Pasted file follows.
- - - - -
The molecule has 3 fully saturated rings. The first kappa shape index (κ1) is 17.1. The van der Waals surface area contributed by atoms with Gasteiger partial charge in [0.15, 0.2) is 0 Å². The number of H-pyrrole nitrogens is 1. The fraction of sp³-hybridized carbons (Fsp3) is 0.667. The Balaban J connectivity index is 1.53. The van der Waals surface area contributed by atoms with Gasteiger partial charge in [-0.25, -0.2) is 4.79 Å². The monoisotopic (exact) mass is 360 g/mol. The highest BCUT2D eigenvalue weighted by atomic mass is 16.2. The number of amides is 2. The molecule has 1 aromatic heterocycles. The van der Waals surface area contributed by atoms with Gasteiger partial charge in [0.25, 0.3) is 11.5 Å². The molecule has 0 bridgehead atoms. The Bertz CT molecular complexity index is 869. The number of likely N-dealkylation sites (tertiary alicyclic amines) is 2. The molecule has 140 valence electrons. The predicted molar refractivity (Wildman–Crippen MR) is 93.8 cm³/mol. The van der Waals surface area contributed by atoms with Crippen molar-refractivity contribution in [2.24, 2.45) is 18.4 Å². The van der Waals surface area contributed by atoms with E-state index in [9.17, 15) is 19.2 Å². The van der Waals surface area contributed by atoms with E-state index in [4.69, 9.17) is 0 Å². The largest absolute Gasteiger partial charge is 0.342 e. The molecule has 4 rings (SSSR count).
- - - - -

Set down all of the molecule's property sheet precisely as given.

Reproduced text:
The molecule has 3 fully saturated rings. The first kappa shape index (κ1) is 17.1. The van der Waals surface area contributed by atoms with Gasteiger partial charge in [0.15, 0.2) is 0 Å². The number of H-pyrrole nitrogens is 1. The fraction of sp³-hybridized carbons (Fsp3) is 0.667. The Balaban J connectivity index is 1.53. The van der Waals surface area contributed by atoms with Gasteiger partial charge in [-0.25, -0.2) is 4.79 Å². The monoisotopic (exact) mass is 360 g/mol. The highest BCUT2D eigenvalue weighted by atomic mass is 16.2. The number of amides is 2. The molecule has 1 aromatic heterocycles. The van der Waals surface area contributed by atoms with Gasteiger partial charge in [0.25, 0.3) is 11.5 Å². The molecule has 0 bridgehead atoms. The Bertz CT molecular complexity index is 869. The number of likely N-dealkylation sites (tertiary alicyclic amines) is 2. The molecule has 140 valence electrons. The predicted molar refractivity (Wildman–Crippen MR) is 93.8 cm³/mol. The van der Waals surface area contributed by atoms with Crippen molar-refractivity contribution in [2.24, 2.45) is 18.4 Å². The van der Waals surface area contributed by atoms with E-state index in [9.17, 15) is 19.2 Å². The van der Waals surface area contributed by atoms with E-state index in [4.69, 9.17) is 0 Å². The largest absolute Gasteiger partial charge is 0.342 e. The molecule has 4 rings (SSSR count).